Asia Pacific, March 29, 2021 – Data centre net absorption doubled in 2020, setting an all-time high – with Asia Pacific Tier 1 markets, including Tokyo, Sydney, Singapore and Hong Kong SAR, reaching 321.6 megawatts (MW).
This is one of the key highlights in CBRE’s new Asia Pacific Data Trends H2 2020 report, a half-yearly profile of data centre trends across the region.
This jump in net absorption was driven by a pandemic-led surge in demand for video conferencing, online schooling, entertainment, social networking and platforms to support remote working – spurring requirements for data storage computing and networking over the course of 2020.
Singapore and Sydney registered the strongest demand, closely followed by Tokyo. Most demand originated from hyperscale cloud providers, which contributed around two-thirds of annual absorption.
Among end-users, demand was led by gaming, over-the-top media services, online content and streaming providers, while other major demand drivers included global technology services companies, which continue to cater for growing corporate requirements for remote working and other virtual arrangements and financial sector firms, which are also displaying a strong appetite for colocation requirements and cloud storage.
The report reveals that digital transformation is generating demand for data centre capacity beyond traditional Tier 1 data centre markets.
In developed markets, data centre operators are seeking expansionary opportunities in other cities to reduce latency while enhancing local data exchange efficiency.
Demand in emerging markets such as mainland China, India and Indonesia also continues to gain momentum.
On the supply front, the four Asia Pacific Tier 1 data centre markets recorded unprecedented growth in total colocation capacity in 2020, which increased by 17% y-o-y to 1,781 MW by year’s end, with the bulk of completions located in Sydney and Singapore.
2021 will see a further increase in new completions, with several projects experiencing pandemic-induced construction delays during 2020 finally scheduled to come on stream.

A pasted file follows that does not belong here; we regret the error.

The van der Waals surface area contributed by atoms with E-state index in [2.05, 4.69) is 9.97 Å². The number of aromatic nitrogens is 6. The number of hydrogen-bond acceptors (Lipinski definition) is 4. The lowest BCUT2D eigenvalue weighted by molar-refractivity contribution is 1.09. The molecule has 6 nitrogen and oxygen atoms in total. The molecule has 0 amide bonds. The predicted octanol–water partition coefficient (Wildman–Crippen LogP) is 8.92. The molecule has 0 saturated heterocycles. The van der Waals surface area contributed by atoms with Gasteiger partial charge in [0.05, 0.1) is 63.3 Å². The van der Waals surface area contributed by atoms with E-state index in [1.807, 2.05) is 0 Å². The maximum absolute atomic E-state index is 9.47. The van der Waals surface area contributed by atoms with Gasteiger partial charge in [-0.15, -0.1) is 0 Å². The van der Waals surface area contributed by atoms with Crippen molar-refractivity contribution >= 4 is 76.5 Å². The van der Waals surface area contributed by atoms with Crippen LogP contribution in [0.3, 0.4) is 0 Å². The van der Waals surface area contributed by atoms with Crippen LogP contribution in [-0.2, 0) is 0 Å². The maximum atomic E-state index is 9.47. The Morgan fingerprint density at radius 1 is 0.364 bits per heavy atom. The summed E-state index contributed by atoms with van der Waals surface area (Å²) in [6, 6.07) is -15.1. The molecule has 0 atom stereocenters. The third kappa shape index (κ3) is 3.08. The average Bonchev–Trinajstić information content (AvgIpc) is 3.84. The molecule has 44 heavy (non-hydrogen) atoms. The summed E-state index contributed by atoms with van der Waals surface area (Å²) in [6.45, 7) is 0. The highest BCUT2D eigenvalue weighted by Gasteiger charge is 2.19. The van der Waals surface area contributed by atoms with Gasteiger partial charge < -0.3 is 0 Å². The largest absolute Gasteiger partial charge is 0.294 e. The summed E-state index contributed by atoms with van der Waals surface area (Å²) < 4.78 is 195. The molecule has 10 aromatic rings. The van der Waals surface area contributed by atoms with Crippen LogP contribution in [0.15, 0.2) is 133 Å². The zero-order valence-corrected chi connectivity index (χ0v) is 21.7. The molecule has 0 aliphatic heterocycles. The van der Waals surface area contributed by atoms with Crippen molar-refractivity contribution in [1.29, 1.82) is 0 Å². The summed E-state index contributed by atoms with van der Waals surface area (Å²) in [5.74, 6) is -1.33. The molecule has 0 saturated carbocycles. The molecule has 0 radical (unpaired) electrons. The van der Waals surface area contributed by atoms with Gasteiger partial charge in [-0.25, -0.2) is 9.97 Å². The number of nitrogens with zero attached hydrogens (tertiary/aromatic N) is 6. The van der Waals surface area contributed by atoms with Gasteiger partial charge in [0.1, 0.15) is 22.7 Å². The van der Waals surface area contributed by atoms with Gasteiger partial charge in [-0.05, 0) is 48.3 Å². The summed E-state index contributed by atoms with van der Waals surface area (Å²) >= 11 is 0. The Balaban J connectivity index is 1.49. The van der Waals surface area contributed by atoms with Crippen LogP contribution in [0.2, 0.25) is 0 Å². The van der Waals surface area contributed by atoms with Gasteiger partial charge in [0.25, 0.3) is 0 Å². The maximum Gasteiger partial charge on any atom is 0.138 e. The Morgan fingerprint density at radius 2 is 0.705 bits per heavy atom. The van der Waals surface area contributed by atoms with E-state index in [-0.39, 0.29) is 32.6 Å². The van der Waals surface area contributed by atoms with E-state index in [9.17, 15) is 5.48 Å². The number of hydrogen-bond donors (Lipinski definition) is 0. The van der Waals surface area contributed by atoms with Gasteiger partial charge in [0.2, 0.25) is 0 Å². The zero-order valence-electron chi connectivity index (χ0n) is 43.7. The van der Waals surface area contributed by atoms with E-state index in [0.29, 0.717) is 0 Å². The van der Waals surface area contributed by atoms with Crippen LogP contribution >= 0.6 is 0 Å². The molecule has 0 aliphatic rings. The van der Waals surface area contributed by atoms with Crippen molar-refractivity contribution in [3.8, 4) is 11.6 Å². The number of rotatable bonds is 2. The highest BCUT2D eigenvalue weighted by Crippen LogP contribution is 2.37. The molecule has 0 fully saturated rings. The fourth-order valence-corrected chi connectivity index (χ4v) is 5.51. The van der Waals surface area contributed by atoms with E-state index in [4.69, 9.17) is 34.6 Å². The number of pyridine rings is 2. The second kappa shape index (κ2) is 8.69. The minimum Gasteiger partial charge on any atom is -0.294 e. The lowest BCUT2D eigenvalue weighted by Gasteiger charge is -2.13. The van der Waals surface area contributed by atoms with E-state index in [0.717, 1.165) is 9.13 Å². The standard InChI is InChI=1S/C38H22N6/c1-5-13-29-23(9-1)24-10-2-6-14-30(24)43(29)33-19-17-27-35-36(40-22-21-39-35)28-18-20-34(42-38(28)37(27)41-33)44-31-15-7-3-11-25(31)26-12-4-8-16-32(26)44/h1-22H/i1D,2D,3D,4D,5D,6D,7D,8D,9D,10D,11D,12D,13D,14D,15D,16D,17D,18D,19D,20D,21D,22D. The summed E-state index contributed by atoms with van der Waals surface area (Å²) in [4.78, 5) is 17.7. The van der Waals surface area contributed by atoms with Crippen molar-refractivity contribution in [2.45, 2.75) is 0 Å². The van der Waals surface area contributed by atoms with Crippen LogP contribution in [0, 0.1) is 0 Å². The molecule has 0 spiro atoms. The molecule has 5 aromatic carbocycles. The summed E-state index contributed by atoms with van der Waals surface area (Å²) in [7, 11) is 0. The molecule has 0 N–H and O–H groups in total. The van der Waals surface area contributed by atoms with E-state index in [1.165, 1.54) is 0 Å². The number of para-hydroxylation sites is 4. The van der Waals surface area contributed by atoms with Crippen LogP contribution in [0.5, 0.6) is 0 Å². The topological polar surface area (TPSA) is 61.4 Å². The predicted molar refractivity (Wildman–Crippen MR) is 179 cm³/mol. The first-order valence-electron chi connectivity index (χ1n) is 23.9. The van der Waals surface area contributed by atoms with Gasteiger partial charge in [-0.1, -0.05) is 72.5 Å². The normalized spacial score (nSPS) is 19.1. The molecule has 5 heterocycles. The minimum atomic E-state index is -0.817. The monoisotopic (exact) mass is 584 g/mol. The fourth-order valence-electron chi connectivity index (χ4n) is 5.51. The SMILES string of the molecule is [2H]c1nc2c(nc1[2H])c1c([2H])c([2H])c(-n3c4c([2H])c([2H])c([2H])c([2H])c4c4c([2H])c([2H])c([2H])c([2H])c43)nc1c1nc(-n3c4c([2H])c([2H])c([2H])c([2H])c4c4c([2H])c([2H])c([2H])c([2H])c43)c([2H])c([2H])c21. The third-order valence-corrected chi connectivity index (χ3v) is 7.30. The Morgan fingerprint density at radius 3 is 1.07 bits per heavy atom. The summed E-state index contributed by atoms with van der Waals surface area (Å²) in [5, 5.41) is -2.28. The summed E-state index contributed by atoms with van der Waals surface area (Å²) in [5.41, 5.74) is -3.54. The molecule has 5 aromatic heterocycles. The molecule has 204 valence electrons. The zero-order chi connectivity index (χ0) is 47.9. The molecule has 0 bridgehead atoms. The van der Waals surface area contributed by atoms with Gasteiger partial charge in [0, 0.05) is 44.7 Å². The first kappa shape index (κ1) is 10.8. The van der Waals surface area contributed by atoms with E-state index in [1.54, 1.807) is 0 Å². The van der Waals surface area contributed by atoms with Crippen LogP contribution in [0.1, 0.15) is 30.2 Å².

Overall vacancy in Tier 1 markets continued to trend downwards over the year, falling to 13.9% as of the end of Q4 2020.
Other key trends identified in the report included an uptick in demand for edge data centres, which are smaller facilities located close to users and serving a small, limited area.
Potential Tier 1 edge data centre markets in Asia Pacific include suburban areas in Japan and Australia, with requirements also growing for remote management and/or remote hands services, which allow customers to have real-time visibility on critical functions such as environmental controls, physical security and network connectivity.
“The COVID-19 pandemic has accelerated digital transformation across areas such as e-learning, online shopping, content streaming and entertainment,” said Cameron Grier, Regional Director of CBRE Industrial & Logistics in Pacific.
Mr Grier added that; “Business continuity planning has also prompted the rapid uptake of cloud adoption to support remote working. Looking further ahead, the wider adoption of 5G, further digitalisation of healthcare and other government services will be the primary demand drivers of data centre growth.”
“Data centre groups have been very active in Sydney and Melbourne over the past year and are now even focusing their attentions on markets like South Australia and Western Australia,” he continued.
“Last year alone in Western Sydney, data centre groups acquired circa 55ha (550,000sqm) of land for hyperscale/cloud sites.”
“Data centre demand is pushing industrial land prices up across the country, for instance the market rate for benched and serviced land in Eastern Creek and Erskine Park is paying anywhere from $1,000 - $1200 per square metre, which is above market price.”
In the investment market, full-year transaction volume for data centre assets reached US$2.2 billion in 2020, the highest in five years. The year also saw a continuation of platform formation and M&A deals for data centres, with upwards of US$5.0 billion deployed by funding platforms and joint ventures across the region.
“Data centres continue to lure investors keen to avail of the opportunities resulting from massive demand for data storage and computation,” said Dr. Henry Chin, Global Head of Investor Thought Leadership and Head of Research, Asia Pacific, CBRE.
“The asset class also offers prospects for diversification and enhanced risk-adjusted returns. With operational risk and securing planning approvals remaining a challenge, CBRE advises investors to form partnerships with experienced data centre operators, especially second tier groups looking to expand their scale and capacity,” he continued.
Download the full report here.
Alex O’Neil, Senior Manager Communications
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